You may remember a few months back when I wrote about a Volvo 240dl 5spd wagon I picked up for a friend of mine who asked me to find one, fix it up, and bring it to her down in Nashville. After waiting on all the parts to come in from their various suppliers, I finally had everything staged in my garage and ready install on the car, only a few weeks behind schedule. With the holidays over and some freakishly warm weather this past weekend, I was able to spend a ton of time in the shop and take the little wagon from rough and tumble to plush and minty, but not without some strife. That’s where my favorite, and often most important, piece of equipment came in handy.
Working on this old Volvo has been both exciting and incredibly frustrating. I love having a project to keep me busy and motivated, and this wagon certainly does both of those things well. From replacing the minor stuff like the tail light housing and hatch struts to the more aggravating jobs like repairing the old gauge cluster and replacing the rear bench latch mechanism, making this thing great again has had its ups and downs, but it is motivating and gratifying as I cross repairs off the list. Even though I have many, many, many hours wrenching on old BMWs, I have more often than not been slightly frustrated with this wagon, though. The Volvo is so incredibly similar mechanically to my E30s that it seemed easy at first glance, but once under the skin, everything is just different enough that it makes me scratch my head. It’s like every part is just one notch to the left when compared to my BMW, which makes everything just a little more difficult.
The most headache-inducing things I have found so far have been in the suspension department. Where the E30 uses a wishbone-style front control arm and a-shaped rear trailing arms, the Volvo uses straight bars in both locations. The E30 has a fully independent rear end, the Volvo has a solid beam axle setup, similar to most mini trucks. This didn’t prove all that difficult, but some of the ways everything bolts together did.
I understood my order of operations when it came to replace all the steering and suspension components, and I knew how everything fit together, but I didn’t expect it to be such a massive pain in the ass. Since Volvo uses a hard line from the brake caliper to a soft line on the strut, the brake lines have to come off to remove the front strut assemblies. This is monumentally stupid, in my mind. It’s just one more step that doesn’t need to be there. The brake lines could easily be flex lines from the caliper to a clip on the strut and then a hard line on the body, like most other vehicles, but nOOOOoo. It’s a Volvo, so it has to have the extra measure of difficulty because fuck me, right? Naturally, that meant all the brake lines in the front had to be removed and would ensure that I had to flush and bleed the brakes. No biggie, I had already picked up a full bottle of brake fluid with this in mind. More on that later.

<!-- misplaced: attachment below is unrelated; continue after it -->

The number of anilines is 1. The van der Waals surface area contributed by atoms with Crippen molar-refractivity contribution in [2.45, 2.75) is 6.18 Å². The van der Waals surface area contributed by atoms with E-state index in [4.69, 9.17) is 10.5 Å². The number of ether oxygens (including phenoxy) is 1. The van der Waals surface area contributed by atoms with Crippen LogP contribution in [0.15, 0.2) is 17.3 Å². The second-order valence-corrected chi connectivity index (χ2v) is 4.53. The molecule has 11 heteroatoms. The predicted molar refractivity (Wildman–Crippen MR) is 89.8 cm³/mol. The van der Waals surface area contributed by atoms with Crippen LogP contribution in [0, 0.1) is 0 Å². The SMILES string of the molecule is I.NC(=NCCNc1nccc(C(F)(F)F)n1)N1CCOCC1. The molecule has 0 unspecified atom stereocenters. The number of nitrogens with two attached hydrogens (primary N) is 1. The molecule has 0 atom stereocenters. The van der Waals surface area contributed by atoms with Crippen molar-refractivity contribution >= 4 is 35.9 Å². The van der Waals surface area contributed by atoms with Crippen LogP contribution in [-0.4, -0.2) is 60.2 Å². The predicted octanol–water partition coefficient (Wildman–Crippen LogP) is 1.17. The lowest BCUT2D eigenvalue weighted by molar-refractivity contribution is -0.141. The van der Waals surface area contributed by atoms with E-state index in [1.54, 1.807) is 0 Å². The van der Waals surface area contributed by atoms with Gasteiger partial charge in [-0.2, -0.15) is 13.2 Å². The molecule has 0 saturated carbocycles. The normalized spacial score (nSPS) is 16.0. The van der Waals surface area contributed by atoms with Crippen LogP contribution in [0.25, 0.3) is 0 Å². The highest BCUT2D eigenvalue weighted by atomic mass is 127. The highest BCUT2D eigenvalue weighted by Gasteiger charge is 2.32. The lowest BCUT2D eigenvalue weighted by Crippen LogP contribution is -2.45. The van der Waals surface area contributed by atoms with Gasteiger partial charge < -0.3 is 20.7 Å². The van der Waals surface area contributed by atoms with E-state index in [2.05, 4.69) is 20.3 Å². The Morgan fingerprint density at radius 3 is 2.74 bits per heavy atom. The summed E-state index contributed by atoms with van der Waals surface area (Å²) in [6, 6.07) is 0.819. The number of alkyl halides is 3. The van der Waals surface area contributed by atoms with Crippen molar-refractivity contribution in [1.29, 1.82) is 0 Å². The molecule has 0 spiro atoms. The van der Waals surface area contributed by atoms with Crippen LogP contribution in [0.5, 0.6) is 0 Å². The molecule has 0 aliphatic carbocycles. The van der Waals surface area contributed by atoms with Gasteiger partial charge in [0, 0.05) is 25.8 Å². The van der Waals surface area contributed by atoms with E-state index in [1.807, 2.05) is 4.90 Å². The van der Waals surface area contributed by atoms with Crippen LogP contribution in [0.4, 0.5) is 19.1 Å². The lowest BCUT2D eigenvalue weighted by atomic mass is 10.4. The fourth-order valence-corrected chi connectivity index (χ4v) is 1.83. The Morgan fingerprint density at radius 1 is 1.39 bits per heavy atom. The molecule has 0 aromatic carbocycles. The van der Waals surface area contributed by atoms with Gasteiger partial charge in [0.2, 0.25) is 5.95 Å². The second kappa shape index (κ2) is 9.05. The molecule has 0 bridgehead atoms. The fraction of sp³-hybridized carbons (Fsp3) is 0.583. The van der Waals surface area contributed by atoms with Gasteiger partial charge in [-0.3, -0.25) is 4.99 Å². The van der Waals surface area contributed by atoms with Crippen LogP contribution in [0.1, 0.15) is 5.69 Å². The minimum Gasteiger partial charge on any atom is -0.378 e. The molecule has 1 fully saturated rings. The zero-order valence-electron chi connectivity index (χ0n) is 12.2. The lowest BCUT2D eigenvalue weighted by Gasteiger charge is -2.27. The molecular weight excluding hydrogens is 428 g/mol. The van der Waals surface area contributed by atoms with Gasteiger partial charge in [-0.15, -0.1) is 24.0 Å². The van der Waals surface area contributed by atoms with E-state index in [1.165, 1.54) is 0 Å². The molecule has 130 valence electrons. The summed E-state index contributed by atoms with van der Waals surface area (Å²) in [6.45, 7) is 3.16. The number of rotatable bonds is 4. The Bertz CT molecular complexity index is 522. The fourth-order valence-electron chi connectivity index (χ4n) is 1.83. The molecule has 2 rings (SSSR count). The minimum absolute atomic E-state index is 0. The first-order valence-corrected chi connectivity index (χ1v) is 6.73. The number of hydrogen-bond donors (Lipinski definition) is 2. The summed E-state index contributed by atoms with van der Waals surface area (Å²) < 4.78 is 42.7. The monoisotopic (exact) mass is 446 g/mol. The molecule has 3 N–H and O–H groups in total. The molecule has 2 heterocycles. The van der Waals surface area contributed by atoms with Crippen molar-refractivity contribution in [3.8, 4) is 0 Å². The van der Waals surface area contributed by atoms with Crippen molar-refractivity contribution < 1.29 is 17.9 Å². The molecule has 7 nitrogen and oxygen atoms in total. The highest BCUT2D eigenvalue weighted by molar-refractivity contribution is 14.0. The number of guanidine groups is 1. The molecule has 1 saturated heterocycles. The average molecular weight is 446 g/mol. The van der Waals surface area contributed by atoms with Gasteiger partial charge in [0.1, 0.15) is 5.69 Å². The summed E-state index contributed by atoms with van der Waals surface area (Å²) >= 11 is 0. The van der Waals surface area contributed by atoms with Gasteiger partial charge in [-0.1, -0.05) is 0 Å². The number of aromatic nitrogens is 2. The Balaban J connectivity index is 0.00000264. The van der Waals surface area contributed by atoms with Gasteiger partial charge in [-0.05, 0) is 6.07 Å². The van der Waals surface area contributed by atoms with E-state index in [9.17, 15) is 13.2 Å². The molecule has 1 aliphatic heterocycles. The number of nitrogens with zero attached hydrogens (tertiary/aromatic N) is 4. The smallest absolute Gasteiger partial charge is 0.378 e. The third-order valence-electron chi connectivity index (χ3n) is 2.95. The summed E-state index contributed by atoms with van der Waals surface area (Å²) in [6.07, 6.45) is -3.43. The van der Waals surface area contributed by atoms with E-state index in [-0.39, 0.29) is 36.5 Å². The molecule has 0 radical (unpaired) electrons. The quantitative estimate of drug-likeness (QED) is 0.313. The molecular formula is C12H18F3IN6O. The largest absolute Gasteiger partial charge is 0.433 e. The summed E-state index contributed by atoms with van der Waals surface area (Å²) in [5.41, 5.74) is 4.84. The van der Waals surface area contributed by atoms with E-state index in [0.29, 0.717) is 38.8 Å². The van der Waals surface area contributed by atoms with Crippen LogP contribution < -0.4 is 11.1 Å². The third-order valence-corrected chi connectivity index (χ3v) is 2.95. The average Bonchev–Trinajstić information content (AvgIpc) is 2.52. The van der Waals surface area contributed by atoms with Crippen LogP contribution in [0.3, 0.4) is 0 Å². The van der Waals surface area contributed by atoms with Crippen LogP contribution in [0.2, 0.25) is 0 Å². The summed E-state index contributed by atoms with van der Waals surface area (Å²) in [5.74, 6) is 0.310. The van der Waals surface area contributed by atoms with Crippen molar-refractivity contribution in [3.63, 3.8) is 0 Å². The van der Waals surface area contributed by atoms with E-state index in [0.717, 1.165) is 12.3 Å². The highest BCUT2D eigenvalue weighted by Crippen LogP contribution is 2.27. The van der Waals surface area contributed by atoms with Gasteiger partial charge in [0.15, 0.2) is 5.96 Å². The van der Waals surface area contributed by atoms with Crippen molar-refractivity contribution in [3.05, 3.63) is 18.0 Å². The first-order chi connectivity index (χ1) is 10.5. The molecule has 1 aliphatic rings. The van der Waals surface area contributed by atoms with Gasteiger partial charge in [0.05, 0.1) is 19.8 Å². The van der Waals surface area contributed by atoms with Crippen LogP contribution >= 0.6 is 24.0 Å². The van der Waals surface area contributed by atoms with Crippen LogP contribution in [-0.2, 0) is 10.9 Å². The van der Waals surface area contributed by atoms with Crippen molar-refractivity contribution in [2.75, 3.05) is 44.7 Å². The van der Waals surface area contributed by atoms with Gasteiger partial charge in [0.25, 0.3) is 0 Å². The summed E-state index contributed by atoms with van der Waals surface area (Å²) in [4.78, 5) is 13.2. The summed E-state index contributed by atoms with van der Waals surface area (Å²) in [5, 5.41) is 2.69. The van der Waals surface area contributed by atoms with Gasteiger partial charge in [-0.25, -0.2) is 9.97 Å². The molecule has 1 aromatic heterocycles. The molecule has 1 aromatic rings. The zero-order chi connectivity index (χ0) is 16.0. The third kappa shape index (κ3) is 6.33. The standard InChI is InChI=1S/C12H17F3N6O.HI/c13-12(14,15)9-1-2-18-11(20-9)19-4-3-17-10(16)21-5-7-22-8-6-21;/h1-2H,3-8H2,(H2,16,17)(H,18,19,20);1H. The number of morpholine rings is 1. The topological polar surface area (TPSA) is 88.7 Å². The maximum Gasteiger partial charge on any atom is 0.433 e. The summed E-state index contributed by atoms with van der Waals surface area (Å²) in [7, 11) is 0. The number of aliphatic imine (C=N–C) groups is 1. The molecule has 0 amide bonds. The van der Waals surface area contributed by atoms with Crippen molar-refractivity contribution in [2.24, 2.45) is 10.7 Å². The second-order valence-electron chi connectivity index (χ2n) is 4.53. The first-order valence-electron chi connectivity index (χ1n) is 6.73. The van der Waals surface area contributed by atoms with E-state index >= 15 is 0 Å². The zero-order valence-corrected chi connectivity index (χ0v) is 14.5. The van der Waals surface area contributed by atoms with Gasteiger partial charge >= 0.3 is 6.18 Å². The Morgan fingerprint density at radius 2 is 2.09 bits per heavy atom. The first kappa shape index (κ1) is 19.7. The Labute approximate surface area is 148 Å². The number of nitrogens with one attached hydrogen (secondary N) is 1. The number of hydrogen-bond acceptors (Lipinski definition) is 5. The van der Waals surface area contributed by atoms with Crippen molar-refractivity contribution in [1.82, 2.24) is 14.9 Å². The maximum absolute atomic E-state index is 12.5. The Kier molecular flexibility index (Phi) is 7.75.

Along the same lines of added difficulty, the control arm ball joints were yet another area of weirdness. Where BMW uses pressed ball joints inside the wishbone control arms, Volvo has bolt-in ball joints. Yes. Bolted to the control arm and then bolted to the bottom of the strut. While this makes replacing the ball joint itself easier, it makes for additional steps that don’t need to be there. To remove the strut assembly from the car, which is required for this Volvo to replace the struts and top hats, you have to unbolt the lower ball joints. Which, of course, have two nuts that are bolted to a plate with studs that hold it to the control arm, rather than two individual bolts. Why? Because fuck me again. If you remove them first, it means you have to use your knees and a floor jack to lower the whole strut assembly down when you remove the strut mount nuts. If you remove it after undoing the strut mount nuts, you have to sit there and shoulder the whole assembly, keeping it from contacting the fender arch, while you undo the ball joint nuts under the control arm and then sort of sit back on your butt, hoping the strut assembly doesn’t bonk your noggin as you pull it down and towards you out of the car.
Now, Volvo says you should do the control arm bolts first, and then lower the strut assembly down after undoing the strut mount nuts. That’s the way I did it for both the passenger and driver’s side this time, and it worked fine. However, when I originally pulled all the suspension apart after Bilstein sent me the front struts they say work for this car (they don’t,) I did the ball joint second. I liked that method better since I felt like I had more control over how the strut dropped out. That said, I did it the Volvo way this time, and everything came apart fine. It was just so aggravating.
Now, you may be wondering where my favorite tool in my shop comes into play. That’s with the reinstallation of the front suspension and the rear suspension, which I am getting to. After I had replaced both the struts with new KYBs, installed new strut mounts, replaced the destroyed lower ball joints and shredded stabilizer links, I ran into some issues. I had to pop the tie rod ends with my pickle fork to pull the front suspension assemblies out, which is normal, but had to do some mental gymnastics to get those outer tie rods replaced and install the refreshed strut assemblies. My favorite tool, you ask? It’s my brain. Yes, using a bit of the ol’ gray matter is what made the difference, and usually does, when it came to getting everything back in the car.